This week the California Public Employees' Retirement System, so often a bellwether for LP activity, unveiled details of its new environmental, social and governance policy.
CalPERS, which first announced its plans for such a policy in August 2016, will now scrutinise its managers' practices more closely, using the UN PRI's ESG Disclosure Framework as guidance.
The fact that an investor like CalPERS is only now getting around to formalising its approach to ESG is indicative of the lag between the private funds industry in the Americas, which has been slow to embrace this element of the investment process, and its counterpart in Europe.
Adoption and integration of ESG principles happens in baby steps. CalPERS won't be turning away managers just because they have no stated policy on ESG, but it will at least start to weigh this against other factors. It is not alone.
For Tanya Carmichael, head of global funds at Ontario Teachers' Pension Plan in Toronto, ESG is now a mandatory part of the pension's due diligence agenda. “We're not having the why conversation anymore,” Carmichael said. “Now it's more the how conversation.”
Carmichael was speaking at the second US edition of our Responsible Investment Forum, run in concert with UN Principles for Responsible Investment. The European version of the event has been running annually since 2009.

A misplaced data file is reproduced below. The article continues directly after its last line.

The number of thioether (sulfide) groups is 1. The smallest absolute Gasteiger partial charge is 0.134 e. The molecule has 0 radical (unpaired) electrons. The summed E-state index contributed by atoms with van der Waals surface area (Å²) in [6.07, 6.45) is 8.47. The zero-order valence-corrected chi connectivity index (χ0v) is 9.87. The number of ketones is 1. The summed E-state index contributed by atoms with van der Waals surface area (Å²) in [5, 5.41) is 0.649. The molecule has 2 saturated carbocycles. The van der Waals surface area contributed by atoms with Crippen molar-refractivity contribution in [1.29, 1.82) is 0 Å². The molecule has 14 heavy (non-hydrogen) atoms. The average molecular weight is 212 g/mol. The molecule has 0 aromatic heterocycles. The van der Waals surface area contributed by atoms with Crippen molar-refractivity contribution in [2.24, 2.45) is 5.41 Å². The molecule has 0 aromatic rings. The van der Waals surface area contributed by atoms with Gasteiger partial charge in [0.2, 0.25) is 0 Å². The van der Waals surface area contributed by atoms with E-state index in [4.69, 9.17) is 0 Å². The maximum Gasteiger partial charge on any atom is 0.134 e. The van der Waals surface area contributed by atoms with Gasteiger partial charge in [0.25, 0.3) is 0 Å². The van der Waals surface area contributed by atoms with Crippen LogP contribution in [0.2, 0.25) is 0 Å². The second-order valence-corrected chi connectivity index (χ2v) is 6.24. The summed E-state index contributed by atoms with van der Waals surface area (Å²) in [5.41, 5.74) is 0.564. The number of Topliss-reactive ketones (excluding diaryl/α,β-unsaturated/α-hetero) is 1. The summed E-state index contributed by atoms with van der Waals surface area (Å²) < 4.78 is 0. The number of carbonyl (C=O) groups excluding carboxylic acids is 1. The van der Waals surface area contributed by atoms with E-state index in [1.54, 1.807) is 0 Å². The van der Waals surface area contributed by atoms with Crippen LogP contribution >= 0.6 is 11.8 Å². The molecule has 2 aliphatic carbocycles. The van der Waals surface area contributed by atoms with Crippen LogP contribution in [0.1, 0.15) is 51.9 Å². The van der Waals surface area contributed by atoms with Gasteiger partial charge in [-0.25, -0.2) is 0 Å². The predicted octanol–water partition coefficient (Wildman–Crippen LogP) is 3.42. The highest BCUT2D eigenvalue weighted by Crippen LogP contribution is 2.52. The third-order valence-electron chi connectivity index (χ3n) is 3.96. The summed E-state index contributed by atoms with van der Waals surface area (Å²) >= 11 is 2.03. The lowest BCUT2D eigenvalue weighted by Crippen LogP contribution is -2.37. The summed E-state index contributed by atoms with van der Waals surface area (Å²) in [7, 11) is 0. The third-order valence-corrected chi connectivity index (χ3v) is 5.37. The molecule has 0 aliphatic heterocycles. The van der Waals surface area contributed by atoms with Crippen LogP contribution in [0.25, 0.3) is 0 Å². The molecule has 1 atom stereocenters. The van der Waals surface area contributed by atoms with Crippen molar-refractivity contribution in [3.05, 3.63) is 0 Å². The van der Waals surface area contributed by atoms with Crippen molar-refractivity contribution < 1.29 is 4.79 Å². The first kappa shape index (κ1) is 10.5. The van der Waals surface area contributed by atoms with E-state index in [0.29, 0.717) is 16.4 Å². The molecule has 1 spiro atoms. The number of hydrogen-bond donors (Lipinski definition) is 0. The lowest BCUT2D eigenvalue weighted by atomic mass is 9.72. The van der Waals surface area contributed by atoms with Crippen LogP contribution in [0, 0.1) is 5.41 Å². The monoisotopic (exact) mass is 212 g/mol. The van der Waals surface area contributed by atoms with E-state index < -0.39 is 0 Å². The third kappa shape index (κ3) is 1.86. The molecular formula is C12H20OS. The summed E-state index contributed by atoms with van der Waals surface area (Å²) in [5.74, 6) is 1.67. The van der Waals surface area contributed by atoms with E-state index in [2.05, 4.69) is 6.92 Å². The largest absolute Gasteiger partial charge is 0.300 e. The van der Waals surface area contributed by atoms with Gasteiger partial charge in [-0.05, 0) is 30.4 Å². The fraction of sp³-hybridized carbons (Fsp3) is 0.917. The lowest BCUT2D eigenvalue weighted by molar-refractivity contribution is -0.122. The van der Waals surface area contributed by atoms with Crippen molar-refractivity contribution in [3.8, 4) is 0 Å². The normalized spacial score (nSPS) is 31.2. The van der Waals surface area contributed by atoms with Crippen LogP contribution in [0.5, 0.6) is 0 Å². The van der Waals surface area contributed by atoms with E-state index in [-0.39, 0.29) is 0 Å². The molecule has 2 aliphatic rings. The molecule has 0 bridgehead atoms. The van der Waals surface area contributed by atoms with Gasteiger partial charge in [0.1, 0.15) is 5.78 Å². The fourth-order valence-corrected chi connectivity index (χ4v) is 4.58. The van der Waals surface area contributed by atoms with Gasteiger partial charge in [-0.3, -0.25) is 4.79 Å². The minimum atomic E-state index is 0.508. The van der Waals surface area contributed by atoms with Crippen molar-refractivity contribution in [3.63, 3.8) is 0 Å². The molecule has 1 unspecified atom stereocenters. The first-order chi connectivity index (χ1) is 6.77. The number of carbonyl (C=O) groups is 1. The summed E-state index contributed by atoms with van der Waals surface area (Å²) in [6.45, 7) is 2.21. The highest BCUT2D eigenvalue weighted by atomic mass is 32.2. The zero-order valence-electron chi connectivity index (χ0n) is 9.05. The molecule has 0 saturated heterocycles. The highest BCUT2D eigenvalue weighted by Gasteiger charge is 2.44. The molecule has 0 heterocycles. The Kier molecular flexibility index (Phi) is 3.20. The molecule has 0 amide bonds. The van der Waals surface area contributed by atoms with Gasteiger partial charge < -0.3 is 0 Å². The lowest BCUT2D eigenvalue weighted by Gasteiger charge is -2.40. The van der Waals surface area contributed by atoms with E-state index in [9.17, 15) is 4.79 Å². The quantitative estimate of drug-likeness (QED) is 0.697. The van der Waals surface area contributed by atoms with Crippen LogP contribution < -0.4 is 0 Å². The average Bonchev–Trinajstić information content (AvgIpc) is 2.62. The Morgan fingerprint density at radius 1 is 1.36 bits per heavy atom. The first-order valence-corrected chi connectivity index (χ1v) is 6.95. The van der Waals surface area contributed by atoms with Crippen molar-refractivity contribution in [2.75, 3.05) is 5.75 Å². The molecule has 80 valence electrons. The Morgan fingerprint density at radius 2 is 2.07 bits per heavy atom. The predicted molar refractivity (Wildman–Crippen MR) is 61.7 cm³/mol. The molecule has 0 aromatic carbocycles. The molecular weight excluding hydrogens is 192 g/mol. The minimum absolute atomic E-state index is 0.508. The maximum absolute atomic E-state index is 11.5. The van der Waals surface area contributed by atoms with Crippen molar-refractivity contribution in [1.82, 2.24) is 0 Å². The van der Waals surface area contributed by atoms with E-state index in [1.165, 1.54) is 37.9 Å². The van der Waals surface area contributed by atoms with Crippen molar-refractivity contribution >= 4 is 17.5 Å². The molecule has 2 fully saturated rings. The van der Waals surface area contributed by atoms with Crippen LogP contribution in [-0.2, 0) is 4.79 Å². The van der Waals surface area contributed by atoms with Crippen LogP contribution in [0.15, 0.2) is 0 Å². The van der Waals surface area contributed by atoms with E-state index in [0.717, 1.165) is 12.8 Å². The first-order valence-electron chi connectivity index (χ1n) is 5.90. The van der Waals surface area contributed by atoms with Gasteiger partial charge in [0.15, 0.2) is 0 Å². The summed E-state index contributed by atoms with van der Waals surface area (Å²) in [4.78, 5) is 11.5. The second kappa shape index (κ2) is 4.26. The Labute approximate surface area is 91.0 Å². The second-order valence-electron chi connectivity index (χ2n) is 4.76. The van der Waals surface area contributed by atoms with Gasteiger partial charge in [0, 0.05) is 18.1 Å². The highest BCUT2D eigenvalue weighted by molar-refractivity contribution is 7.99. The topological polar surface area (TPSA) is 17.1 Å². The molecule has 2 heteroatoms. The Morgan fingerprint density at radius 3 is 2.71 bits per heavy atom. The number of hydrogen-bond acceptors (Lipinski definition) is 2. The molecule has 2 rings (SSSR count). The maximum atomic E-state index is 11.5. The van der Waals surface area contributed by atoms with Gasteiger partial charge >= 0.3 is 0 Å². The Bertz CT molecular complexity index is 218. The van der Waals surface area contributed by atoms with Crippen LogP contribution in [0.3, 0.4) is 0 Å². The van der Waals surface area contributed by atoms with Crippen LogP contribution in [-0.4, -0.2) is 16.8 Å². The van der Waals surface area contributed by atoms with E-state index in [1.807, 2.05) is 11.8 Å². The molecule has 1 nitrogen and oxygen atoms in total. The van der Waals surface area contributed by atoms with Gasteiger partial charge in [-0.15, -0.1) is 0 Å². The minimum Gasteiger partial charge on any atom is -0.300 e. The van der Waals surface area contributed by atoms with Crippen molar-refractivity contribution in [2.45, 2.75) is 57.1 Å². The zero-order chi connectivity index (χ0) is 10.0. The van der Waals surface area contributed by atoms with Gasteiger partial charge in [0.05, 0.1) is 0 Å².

“ESG used to be seen as a value detractor,” said Janine Guillot, director of capital markets policy and outreach at the Sustainability Accounting Standards Board, at the conference. “Now many are talking about ESG as a return driver. I think this is a very long-term game but I think it's moving very quickly.” Her organisation sets industry standards for corporate sustainability disclosure.
The momentum behind responsible investment was underscored by survey data released this week by private equity investor Adveq and education provider the Chartered Alternative Investment Analyst Association. More than three-quarters – 77 percent – of asset owners, managers and consultants agreed that responsible investing was more important now than it was three years ago, while 78 percent anticipated it will be more important three years from now.
Meanwhile, the UN Principles for Responsible Investment – the organisation – is also stepping up its game.
Until now fund managers have been able to join as signatories to the principles – and proudly tout this to LPs – based on a membership fee and a stated commitment to integrate the ideas into their investment processes.
The UN PRI is now on an accountability drive; it plans to crack down on signatories who aren't showing progress on the integration of the principles. If you can't demonstrate meaningful movement forward, managing director Fiona Reynolds said at the conference, you will be delisted.
The act of 'greenwashing' – paying lip-service to responsible investment without following through – is set to become that bit tougher. And with LPs getting more serious about integrating ESG principles, GPs are having to follow suit.